The cultural hallmarks (some of them more forgettable than others) above paint a broad picture of the post-Vietnam social era in America. Part of that era was an expanding sense of individualism, perhaps no better realized and materialized than in the chopper motorcycle. A counterculture of fully customized rides with crazy-long raked front-ends, sissy bars, no front brakes and thundering exhausts burgeoned in California, from the Bay Area to SoCal, during the ‘70s.

Reelin’ in the years. The new Seventy-Two from Harley is infused with chopper themes prevalent in the 1970s.

And so this is partially where, or rather when, Harley-Davidson reached for inspiration and styling direction for its recently unveiled Sportster 1200-based Seventy-Two.

2012 Harley-Davidson Seventy-Two Front Right
2012 Harley-Davidson Seventy-Two Front
2012 Harley-Davidson Seventy-Two Beauty
2012 Harley-Davidson Seventy-Two Cornering
2012 Harley-Davidson Seventy-Two Left Side
2012 Harley-Davidson Seventy-Two Badge
2012 Harley-Davidson Seventy-Two Profile Right

2022 Yamaha MT-10 SP Review – First Ride

Let the record show that, despite my best efforts, Yamaha’s MT-10 was not included in either the street or track portions of our mega seven-way open-class naked bike shootouts last year. I fought for its inclusion but was ultimately denied by the Bossman who wrote it off by saying our field was big enough and it wasn’t going to win anyway. That and we also knew a new one was already on the way.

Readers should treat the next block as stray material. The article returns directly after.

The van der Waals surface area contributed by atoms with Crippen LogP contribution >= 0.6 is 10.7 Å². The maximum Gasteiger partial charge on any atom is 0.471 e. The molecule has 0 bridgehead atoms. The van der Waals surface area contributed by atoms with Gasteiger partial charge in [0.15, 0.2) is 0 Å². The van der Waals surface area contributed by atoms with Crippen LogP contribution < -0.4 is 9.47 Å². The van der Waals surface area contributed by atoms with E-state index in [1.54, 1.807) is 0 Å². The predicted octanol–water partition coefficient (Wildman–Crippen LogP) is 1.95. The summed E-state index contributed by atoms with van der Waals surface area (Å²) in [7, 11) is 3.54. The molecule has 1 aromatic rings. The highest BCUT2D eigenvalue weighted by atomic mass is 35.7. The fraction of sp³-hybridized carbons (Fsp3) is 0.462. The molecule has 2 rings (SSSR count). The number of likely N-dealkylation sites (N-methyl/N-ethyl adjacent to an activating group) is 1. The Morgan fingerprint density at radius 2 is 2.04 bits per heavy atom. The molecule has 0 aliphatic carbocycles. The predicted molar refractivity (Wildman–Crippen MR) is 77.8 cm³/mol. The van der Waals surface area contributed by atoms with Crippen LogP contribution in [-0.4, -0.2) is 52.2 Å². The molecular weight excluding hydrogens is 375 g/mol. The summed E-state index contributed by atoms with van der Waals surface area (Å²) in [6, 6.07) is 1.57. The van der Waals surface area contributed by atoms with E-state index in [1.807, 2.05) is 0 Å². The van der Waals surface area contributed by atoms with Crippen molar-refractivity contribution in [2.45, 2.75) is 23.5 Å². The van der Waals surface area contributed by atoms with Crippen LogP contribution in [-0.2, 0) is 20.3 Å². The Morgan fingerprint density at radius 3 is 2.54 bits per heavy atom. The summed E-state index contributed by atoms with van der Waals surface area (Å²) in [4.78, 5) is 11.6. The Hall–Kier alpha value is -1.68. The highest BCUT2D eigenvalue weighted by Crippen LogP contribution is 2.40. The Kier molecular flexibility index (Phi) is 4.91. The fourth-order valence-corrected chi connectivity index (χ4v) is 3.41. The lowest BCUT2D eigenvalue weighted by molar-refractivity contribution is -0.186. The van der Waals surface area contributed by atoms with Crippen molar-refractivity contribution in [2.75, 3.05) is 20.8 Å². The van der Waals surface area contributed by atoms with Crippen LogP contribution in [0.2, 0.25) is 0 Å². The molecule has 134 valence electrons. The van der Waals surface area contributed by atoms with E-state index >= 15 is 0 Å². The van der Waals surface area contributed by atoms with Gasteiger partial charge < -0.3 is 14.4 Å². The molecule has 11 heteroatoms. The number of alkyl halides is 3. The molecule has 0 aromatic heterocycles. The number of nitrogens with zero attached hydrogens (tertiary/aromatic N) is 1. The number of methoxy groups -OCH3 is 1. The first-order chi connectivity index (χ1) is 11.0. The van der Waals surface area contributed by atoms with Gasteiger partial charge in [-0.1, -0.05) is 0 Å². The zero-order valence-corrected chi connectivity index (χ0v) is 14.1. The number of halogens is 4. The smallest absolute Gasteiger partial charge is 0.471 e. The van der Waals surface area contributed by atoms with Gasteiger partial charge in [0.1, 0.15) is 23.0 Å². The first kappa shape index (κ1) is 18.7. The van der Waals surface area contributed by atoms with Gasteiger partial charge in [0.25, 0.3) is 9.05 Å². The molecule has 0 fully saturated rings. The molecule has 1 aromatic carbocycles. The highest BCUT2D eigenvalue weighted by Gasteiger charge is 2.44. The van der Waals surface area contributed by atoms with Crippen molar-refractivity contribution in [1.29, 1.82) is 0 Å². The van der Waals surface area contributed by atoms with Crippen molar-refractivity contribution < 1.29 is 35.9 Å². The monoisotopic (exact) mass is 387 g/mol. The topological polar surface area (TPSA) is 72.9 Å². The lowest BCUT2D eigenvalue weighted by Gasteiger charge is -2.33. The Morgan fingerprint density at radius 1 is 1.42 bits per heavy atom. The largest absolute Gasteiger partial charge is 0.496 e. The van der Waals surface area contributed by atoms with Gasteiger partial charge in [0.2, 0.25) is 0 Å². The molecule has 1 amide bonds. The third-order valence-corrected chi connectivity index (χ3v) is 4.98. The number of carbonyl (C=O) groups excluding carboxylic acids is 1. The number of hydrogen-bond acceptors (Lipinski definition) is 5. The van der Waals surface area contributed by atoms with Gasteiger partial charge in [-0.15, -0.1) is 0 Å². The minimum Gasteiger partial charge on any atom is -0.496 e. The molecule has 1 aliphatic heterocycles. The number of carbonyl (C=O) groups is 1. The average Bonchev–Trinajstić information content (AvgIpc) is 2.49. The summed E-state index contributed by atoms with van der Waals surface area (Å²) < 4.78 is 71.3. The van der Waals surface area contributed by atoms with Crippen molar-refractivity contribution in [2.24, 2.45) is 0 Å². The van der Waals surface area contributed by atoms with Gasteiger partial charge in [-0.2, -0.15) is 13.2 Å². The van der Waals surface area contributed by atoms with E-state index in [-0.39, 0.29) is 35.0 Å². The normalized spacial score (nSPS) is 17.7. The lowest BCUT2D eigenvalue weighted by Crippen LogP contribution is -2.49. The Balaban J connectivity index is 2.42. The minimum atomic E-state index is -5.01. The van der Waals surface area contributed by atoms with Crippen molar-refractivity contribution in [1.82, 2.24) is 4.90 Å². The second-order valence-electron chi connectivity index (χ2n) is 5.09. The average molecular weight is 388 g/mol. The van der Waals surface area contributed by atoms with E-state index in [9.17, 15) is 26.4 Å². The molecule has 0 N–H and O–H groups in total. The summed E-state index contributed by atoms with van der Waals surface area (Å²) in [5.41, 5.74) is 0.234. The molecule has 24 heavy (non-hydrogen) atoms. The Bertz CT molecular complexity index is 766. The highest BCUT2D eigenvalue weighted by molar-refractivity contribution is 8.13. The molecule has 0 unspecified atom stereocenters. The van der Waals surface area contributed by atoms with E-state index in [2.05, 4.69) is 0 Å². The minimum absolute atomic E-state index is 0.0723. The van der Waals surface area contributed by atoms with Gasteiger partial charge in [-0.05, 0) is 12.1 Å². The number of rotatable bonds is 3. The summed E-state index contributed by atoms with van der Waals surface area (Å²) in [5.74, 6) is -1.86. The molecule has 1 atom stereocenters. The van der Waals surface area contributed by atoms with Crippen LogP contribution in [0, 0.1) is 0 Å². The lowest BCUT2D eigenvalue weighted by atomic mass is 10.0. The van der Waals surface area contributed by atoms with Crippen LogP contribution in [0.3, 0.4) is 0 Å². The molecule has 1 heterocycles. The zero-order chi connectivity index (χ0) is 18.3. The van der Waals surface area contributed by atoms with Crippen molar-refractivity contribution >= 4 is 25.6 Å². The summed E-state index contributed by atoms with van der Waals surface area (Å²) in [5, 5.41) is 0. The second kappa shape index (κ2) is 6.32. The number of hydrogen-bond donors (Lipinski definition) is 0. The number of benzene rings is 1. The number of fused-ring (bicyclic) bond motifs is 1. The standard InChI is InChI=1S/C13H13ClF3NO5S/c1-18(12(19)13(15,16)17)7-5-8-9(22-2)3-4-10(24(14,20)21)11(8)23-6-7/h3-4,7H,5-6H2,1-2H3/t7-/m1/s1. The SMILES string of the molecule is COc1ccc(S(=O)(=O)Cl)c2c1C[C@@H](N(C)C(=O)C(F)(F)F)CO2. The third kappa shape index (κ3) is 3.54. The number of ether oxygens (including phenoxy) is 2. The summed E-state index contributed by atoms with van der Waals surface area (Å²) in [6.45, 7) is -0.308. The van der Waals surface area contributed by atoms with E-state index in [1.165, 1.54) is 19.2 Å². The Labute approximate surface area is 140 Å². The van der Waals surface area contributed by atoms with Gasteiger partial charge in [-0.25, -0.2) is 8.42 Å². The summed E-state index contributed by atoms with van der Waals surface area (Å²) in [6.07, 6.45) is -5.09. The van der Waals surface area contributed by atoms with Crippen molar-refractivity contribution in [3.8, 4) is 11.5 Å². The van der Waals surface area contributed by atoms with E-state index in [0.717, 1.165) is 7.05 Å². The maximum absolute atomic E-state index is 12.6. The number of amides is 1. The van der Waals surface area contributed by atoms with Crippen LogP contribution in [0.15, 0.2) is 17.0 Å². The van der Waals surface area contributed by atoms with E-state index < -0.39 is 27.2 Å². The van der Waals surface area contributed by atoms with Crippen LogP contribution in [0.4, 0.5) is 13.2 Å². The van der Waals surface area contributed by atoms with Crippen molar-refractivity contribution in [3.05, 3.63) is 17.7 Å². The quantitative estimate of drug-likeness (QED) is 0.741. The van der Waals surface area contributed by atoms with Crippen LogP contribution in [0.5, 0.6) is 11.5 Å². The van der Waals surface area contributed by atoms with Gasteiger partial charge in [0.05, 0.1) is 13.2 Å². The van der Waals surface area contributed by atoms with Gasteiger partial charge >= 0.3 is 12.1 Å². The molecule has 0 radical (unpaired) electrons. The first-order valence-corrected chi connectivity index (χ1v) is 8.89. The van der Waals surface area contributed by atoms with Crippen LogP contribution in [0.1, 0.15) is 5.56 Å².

2022 Yamaha MT-10 SP
How much better is an MT-10 with Öhlins electronic suspension and steel brake lines anyway?

Editor Score: 83.5%

+ HighsThe quickshifter is brilliant on the streetThe crossplane sound is magnificentMaking suspension adjustments at the push of a button really is nice– SighsThe quickshifter is horrible on the trackInitial throttle is too abrupt in one mode and not quick enough in anotherI’d like different brake pads and a reflash to open up the top end

While I agree that the MT-10 wasn’t going to win against such steep competition, I also thought it would surprise a few people with its combination of performance and price. Alas, I had to concede. But maybe its exclusion was a blessing in disguise. Since we’ll never know how the bike would have stacked up, I can play the ignorance card and say it would have done well – but not as well as Yamaha’s better version, the 2022 MT-10 that John reviewed back in August. And it really wouldn’t have done as well as the bike you see here; Yamaha’s new MT flagship – the MT-10 SP. 

Of course, imagining all these hypotheticals is an exercise in futility. Instead, let’s just take a moment to appreciate the bike in front of us. Which, as it turns out, is really just an MT-10 with Öhlins electronic suspension and steel-braided brake lines. Mechanically speaking, anyway. You’ve also got a polished aluminum swingarm, a color-matched lower fairing, and an exclusive paint scheme: Liquid Metal/Raven. 

2023 Vespa GTS300 Review – First Ride